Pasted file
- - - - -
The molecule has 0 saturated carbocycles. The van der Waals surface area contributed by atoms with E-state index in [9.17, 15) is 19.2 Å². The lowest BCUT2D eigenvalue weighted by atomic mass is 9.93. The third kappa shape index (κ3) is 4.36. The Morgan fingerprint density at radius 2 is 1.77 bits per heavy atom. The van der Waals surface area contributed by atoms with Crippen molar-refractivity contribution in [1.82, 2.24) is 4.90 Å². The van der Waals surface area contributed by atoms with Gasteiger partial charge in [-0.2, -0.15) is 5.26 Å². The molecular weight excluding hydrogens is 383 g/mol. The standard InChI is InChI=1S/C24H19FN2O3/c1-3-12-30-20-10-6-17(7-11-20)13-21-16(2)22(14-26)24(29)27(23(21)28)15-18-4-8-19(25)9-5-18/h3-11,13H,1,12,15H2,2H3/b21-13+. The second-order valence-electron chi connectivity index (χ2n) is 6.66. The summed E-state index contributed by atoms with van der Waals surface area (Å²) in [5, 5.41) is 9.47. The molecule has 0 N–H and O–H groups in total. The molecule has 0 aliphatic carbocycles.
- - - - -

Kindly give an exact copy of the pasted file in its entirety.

The molecule has 0 saturated carbocycles. The van der Waals surface area contributed by atoms with E-state index in [9.17, 15) is 19.2 Å². The lowest BCUT2D eigenvalue weighted by atomic mass is 9.93. The third kappa shape index (κ3) is 4.36. The Morgan fingerprint density at radius 2 is 1.77 bits per heavy atom. The van der Waals surface area contributed by atoms with Crippen molar-refractivity contribution in [1.82, 2.24) is 4.90 Å². The van der Waals surface area contributed by atoms with Gasteiger partial charge in [-0.2, -0.15) is 5.26 Å². The molecular weight excluding hydrogens is 383 g/mol. The standard InChI is InChI=1S/C24H19FN2O3/c1-3-12-30-20-10-6-17(7-11-20)13-21-16(2)22(14-26)24(29)27(23(21)28)15-18-4-8-19(25)9-5-18/h3-11,13H,1,12,15H2,2H3/b21-13+. The second-order valence-electron chi connectivity index (χ2n) is 6.66. The summed E-state index contributed by atoms with van der Waals surface area (Å²) in [5, 5.41) is 9.47. The molecule has 0 N–H and O–H groups in total. The molecule has 0 aliphatic carbocycles.